In addition to the traditional operators used in the evolutionary algorithm, a novel mutation operator which uses the a-priori probabilities obtained in Sect. 3, is also introduced. It has been called Diversity-Guided Mutation (DGM, hereafter). The idea of the DGM operator is a mutation in which both the population diversity and the a-priori probability of each cell in the puzzle are taken into account. The DGM operator is focussed in each gene of the population (a given cell (mn) in the puzzle), in such a way that only individuals in which this gene is different from 2 are used. We define then a probability for gene i, called q i , which is the probability that the gene i in an individual is set to 1. Note that this q i is different for each stage of the evolutionary algorithm (depends on the current population) and can be calculated as:
$$ q_i=\sum_j \frac{I_{\{g_{ij}=1\}}} {I_{\{g_{ij}=1\}}+I_{\{g_{ij}=0\}}} $$
(31)
where g ij stands for the ith gene in the jth individual of the population.
$$ I_{\{x_j=k\}}= \left\{ \begin{array}{ll} 1 & \hbox{if}\,\,x_j=k\\ 0 & \hbox{otherwise} \end{array} \right. $$
(32)
The criterion to decide if a given gene in the population should be set to 1 is the following:
$$ q_i \cdot p_{mn} \geq (1-q_i) \cdot (1-p_{mn}) $$
(33)
which can be easily rewritten with basic operations as:
$$ q_i+p_{mn} \geq 1 $$
(34)

If this rule is not fulfilled, we consider that the gene should be set to 0.

The DGM operator works as follows: if it has been decided that a given gene in the population should be set to 1, all the genes which are 0s are mutated with probability q i . In the same way, if it has been decided that the gene should be set to 0, all the genes set to 1 are mutated with probability (1 − q i ). Note that genes set to 2 are not modified by the DGM mutation operator. This procedure significantly improves the search capacity of the evolutionary algorithm, as will be shown in the experimental section.

7 Improving the hybrid Hopfield genetic algorithm for the Light-up puzzle

The hybrid Hopfield network genetic algorithm for the Light-up puzzle, described in [19], can be improved by using the a-priori probabilities of bits calculated in Sect. 5. We propose two improvements, one in the initialization of the genetic population and the other one in the initialization of the Hopfield network. Note that we also tested several operators similar to the DGM operator proposed for Japanese puzzles above, but without success in this case (Fig. 11)
Fig. 11

Outline of the proposed EA including the DGM operator for solving Japanese puzzles

.

First, the initialization of the genetic population based on the a-priori probability of bits in the Light-up puzzle is quite intuitive. It consists of, instead of initializing the population in a random way, using the probabilities p ij to evaluate the initial value (1 or 0) of the genes in the genetic algorithm (squares of the puzzle). For example, if a given square in the grid has a-priori probability p ij  = 0.8, this means that the corresponding gene in the genetic algorithm will be a 1 (will contain a light-bulb) with a probability 80%. Thus, this probability will be used to generate the value of this gene in the entire population of the genetic algorithm.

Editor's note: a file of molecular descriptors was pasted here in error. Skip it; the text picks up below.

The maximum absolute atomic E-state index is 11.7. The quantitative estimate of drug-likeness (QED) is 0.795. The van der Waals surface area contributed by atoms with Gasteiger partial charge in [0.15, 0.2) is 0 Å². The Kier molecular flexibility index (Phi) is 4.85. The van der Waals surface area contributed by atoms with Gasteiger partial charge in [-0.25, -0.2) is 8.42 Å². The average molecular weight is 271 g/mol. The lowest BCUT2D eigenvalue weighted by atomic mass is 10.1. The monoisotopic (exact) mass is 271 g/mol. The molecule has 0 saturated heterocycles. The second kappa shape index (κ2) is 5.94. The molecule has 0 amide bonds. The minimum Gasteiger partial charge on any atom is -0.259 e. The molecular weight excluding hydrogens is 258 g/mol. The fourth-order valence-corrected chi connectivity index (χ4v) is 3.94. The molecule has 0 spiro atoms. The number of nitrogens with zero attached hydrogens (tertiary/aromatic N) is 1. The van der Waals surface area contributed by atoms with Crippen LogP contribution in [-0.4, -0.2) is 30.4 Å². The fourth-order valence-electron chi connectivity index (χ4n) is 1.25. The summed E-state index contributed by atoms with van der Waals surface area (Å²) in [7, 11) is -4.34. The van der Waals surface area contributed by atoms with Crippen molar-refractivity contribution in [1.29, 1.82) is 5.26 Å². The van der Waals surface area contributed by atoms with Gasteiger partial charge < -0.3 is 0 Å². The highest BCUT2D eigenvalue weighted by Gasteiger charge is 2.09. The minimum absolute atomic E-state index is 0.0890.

The second improvement in the hybrid algorithm for the Light-up is focused on the initialization of the Hopfield network. Recall that the implemented version of the binary Hopfield network depends on a vector of neurons updating, called φ. The performance of the Hopfield networks depend much on this updating order. The idea is to use the a-priori probabilities of a puzzle to construct this updating order φ. This process is simple, the neurons in the Hopfield network (equivalent to each white square in the Light-up grid), are sorted by a-priori probability value, in such a way that the neurons with largest p ij are updated before that the neurons with a low a-priori probability. Small changes in this updating order are introduced in order to help the Hopfield network to find different solutions to the puzzle, and thus encourage variability in the population of the genetic algorithm.

8 Experiments and results

In this section we show several experiments to test the different new operators (based on a-priori probabilities of bits) proposed in this paper. The experiments and results are presented separately for the Japanese puzzle and the Light-up puzzle. Note that, since the constraints of both problems (and also the approaches to tackle them) are completely different, it is expected that the improvements obtained in both puzzles are also different. In fact, a direct comparison of the results in both puzzles is not possible. However, we will try to show how the proposed new operators are able to improve the algorithms in both cases, and how these operators can be adapted to the peculiarities of each puzzle.

8.1 Experiments in Japanese puzzles

In order to test the performance of the modified hybrid evolutionary-logic algorithm, we have tackled several Japanese puzzles from [13]. This web site offers more than 200 Japanese puzzles, sorted by difficulty. A classification of the difficulty with stars is used, in such a way that the easiest puzzles are given 1 star, and the most difficult puzzles 9 stars. We have applied our algorithm to tackle all the puzzles of 8 and 9 stars offered in the page (16 puzzles). All these puzzles are 10 × 10 puzzles, in which the difficulty is in that no initial black nor white cell can be fixed at the beginning of a logic-type algorithm (preprocessing stage).